Because Docker containers are executed by the Docker engine (as opposed to a hypervisor), they are not fully isolated. However, the tradeoff is a small footprint: unlike VMware, Docker does not create an entire virtual operating system— instead, all required components not already running on the host machine are packaged up inside the container with the application. Since the host kernel is shared amongst Docker containers, applications only ship with what they need to run—no more, no less. This makes Docker applications easier and more lightweight to deploy and faster to start up than virtual machines.
Docker containers are generally faster and less resource-intensive than virtual machines, but full VMware virtualization still has its unique core benefits—namely, security and isolation. Since virtual machines enable true hardware-level isolation, the chance for interference and/or exploitation less likely than with Docker containers. So for application/software portability, Docker is your safest bet. For machine portability and greater isolation, go with VMware. And regardless of which virtualization technology you select, UpGuard can automatically validate the integrity and security of your virtual machines, Docker containers, web apps, and more.
Docker Vs VMware Frequently Asked Questions
What Are The Major Differences?
VMware emulates machine hardware whereas Docker emulates the operating system in which your application runs. Docker is a much more lightweight virtualization technology since it does not have to emulate server hardware resources. The focus is on abstracting the environment required by the app, rather than the physical server. VMware, just like actual machine hardware, lets you install operating systems and other tasks that require a full server.
Is Docker Just Hype Or An Improvement Over VMware?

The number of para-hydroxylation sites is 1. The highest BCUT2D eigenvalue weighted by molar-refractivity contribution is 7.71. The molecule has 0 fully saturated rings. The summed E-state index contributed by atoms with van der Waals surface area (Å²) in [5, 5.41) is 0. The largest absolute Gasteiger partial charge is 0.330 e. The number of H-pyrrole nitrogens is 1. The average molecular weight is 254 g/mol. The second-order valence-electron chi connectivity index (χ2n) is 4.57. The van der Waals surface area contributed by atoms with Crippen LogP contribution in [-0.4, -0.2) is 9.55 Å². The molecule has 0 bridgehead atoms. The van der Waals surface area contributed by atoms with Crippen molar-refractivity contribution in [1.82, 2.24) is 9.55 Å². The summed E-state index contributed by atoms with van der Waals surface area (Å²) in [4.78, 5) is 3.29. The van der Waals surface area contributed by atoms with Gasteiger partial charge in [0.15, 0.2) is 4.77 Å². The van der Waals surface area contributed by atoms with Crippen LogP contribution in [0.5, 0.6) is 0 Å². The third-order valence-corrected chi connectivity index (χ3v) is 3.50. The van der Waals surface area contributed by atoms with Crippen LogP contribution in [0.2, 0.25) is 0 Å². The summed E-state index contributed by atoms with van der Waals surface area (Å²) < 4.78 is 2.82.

The use cases for Docker are driven by advances in how applications are architectured and deployed. Rather than rely on monolithic applications, web scale enterprises have discovered the advantages of microservice architecture, which include scalability and high availability. Docker containers provide both agility and reliability for microservices. The ecosystem that has been built up around containers, including tools like Kubernetes and Apache Mesos make the benefits tangible for IT organizations. Docker’s tooling, including its CLI, Docker Compose, and Docker Swarm provide excellent support for cloud-native app deployment.
Is Docker Faster Than VMware?
Provisioning and starting a Docker container is of necessity faster than starting a VMware container. After all, a Docker container is a much more lightweight resource. The container has little overhead, compared to the RAM and other requirements of a virtual machine. However, that does not mean that when you run containers your apps will necessarily be faster than those run on a VMware virtual machine. Virtual machine platforms like VMware ESXi, Xen, and KVM have performance rivalling that of bare metal. The specific environment of the application will determine speed, including machine specs, RAM, and other factors.
Can You Run Docker In A Virtual Machine?
Since VMware and Docker deal with virtualization at different levels, they are not strictly competing technologies, but are complementary technologies as well. It is possible to use them in tandem, and many organizations do so. You can therefore run Docker in an OS such as Ubuntu or VMware’s Photon, running on a VMware ESXi virtual machine.
Combining Docker and VMware Together
Running Docker on VMware virtual machines is not only possible but many IT teams rely on this setup for deploying their applications. While a desktop product, VMware Workstation, is available for developers to use during development, it’s not the setup that works for production. Instead, you will want to use VMware products such as VMware vSphere and ESXi, which equip you with highly performant virtual machines for production workloads. VMware’s ESXi is a bare metal type 1 hypervisor purpose-built with security and efficiency in mind. It installs directly onto your server and has direct control of the physical server’s resources. ESXi has a light footprint, coming in at just 150 MB, with support for configuring virtual machines up to 6TB RAM, with 128 CPUs, and 120 devices.
You have numerous options for the actual OS you use on top of a VMware virtual machine for running containers. One powerful approach is to use VMware’s Photon, an operating system that is container-focused, lightweight, and is performance optimized for exactly this purpose. Another option is to run popular distros you might already be using, such as Ubuntu, CentOS, or Debian, which all work seamlessly with VMware products. In addition to these setups, it’s also straightforward for containerized apps to communicate with services running on VMware virtual machines or other types of virtual machines. This means that you can combine Docker hosts and VMware virtual servers in your data center. Your Docker apps can also be deployed on virtual machines in the cloud, such as AWS, Azure or Google Cloud.